National / International News

UK relatives seek bodies' return

BBC - Mon, 2014-07-21 05:10
Relatives of passengers killed in the Malaysia Airlines plane crash are calling for the bodies of their loved ones to be returned home.

AUDIO: Kerry Israel remarks caught on mic

BBC - Mon, 2014-07-21 05:08
During an appearance on Fox News Sunday, US Secretary of State John Kerry was caught on an open microphone talking to an aide about the Gaza crisis.

£3.5m country park revamp approved

BBC - Mon, 2014-07-21 05:01
Plans for a multi-million pound redevelopment of Dalkeith Country Park in Midlothian are approved.

VIDEO: The oddities of the City of London

BBC - Mon, 2014-07-21 04:52
The Corporation of London is the body that runs the City and is a quirk of centuries of history.

Day in pictures: 21 July 2014

BBC - Mon, 2014-07-21 04:51
24 hours of news photos: 21 July

Tesco boss feels 'relief' over exit

BBC - Mon, 2014-07-21 04:49
Tesco says chief executive Philip Clarke expresses his 'enormous relief' over leaving the company.

VIDEO: The six-year hair pulling selfie

BBC - Mon, 2014-07-21 04:46
Documenting hair pulling condition on YouTube

Drogba in talks over Chelsea return

BBC - Mon, 2014-07-21 04:24
Ivory Coast striker Didier Drogba is considering returning to Chelsea on a one-year deal for the coming season.

'Pain-patch' warning to patients

BBC - Mon, 2014-07-21 04:21
Patients using patches containing potent painkillers are being urged to ensure they are thrown away carefully.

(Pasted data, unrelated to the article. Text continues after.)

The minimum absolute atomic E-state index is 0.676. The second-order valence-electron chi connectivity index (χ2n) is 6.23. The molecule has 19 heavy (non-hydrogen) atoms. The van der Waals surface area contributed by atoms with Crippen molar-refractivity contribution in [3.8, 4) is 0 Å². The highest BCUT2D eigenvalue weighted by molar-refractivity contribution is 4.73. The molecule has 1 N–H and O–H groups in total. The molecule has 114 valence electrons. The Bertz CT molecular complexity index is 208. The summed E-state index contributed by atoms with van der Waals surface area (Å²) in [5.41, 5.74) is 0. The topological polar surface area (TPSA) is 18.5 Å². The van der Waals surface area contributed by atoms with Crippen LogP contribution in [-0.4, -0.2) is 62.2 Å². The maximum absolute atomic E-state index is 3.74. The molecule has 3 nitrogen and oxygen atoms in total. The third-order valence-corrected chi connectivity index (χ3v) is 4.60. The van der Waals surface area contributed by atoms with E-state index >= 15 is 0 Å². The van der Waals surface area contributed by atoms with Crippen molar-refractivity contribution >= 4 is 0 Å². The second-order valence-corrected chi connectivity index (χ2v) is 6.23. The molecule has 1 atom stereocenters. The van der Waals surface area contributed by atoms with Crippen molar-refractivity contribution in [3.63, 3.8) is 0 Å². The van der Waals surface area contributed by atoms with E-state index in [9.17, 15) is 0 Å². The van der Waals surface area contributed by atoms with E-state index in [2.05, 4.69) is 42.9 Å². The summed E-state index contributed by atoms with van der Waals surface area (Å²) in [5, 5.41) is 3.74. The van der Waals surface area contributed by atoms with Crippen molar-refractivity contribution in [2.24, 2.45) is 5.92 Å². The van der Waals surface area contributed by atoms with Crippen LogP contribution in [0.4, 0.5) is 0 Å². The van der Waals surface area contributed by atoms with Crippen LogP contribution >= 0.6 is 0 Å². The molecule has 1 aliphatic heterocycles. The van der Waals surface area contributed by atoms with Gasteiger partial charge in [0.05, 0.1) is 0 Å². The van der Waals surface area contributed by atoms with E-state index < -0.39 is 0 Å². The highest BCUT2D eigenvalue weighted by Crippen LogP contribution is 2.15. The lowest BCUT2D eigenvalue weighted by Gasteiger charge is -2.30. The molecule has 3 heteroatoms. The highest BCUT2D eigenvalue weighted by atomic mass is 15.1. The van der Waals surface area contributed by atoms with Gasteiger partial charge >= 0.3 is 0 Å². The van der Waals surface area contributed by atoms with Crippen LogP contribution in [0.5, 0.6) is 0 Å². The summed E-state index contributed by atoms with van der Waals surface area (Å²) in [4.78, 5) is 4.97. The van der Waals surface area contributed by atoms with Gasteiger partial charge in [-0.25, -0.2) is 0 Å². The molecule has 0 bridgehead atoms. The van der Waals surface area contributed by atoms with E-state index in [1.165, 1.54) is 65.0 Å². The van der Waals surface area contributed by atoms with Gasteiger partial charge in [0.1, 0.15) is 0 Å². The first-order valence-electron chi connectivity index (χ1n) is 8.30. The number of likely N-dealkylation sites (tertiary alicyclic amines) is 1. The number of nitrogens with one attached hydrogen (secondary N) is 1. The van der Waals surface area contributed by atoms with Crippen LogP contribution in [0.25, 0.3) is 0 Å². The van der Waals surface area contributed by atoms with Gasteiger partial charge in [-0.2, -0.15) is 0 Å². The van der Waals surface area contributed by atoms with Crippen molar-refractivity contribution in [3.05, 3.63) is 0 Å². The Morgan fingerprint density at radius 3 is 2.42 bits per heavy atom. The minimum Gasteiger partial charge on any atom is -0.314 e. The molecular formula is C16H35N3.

Putin: Tragedies Like MH17 Should 'Bring People Together'

NPR News - Mon, 2014-07-21 04:18

In a statement, Russian President Vladimir Putin said this tragedy wouldn't have happened if Ukraine had not restarted operations along its eastern border.

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Is it worth lightning-proofing homes in the UK?

BBC - Mon, 2014-07-21 04:14
When is it worth installing a lightning rod?

Remove Cook as captain - Vaughan

BBC - Mon, 2014-07-21 04:11
Alastair Cook should be removed as England captain and replaced by Eoin Morgan, says former skipper Michael Vaughan.

Birmingham named as HS2 headquarters

BBC - Mon, 2014-07-21 04:10
The headquarters for construction of the HS2 rail line is to be based in Birmingham, it is revealed.

Cannibalism case nurse found guilty

BBC - Mon, 2014-07-21 04:04
A nurse who fantasised about killing and eating a teenage girl is convicted of trying to meet a girl through sexual grooming.

Philip Clarke feels 'enormous relief' as he quits Tesco

BBC - Mon, 2014-07-21 04:03
Philip Clarke feels 'enormous relief' as he quits Tesco

Design: where dollars are scarce and need is great

Marketplace - American Public Media - Mon, 2014-07-21 04:00

In a Stanford classroom crowded with Post-it notes and duct tape, Dr. Shankar Rai, a plastic surgeon from Nepal, is wearing a hand splint made out of Popsicle sticks and pipe cleaners. He’s giving feedback on a prototype made by graduate students in a class called "Design for Extreme Affordability". Currently, the only splints available in Nepal cost upwards of $50. The students are aiming to do better.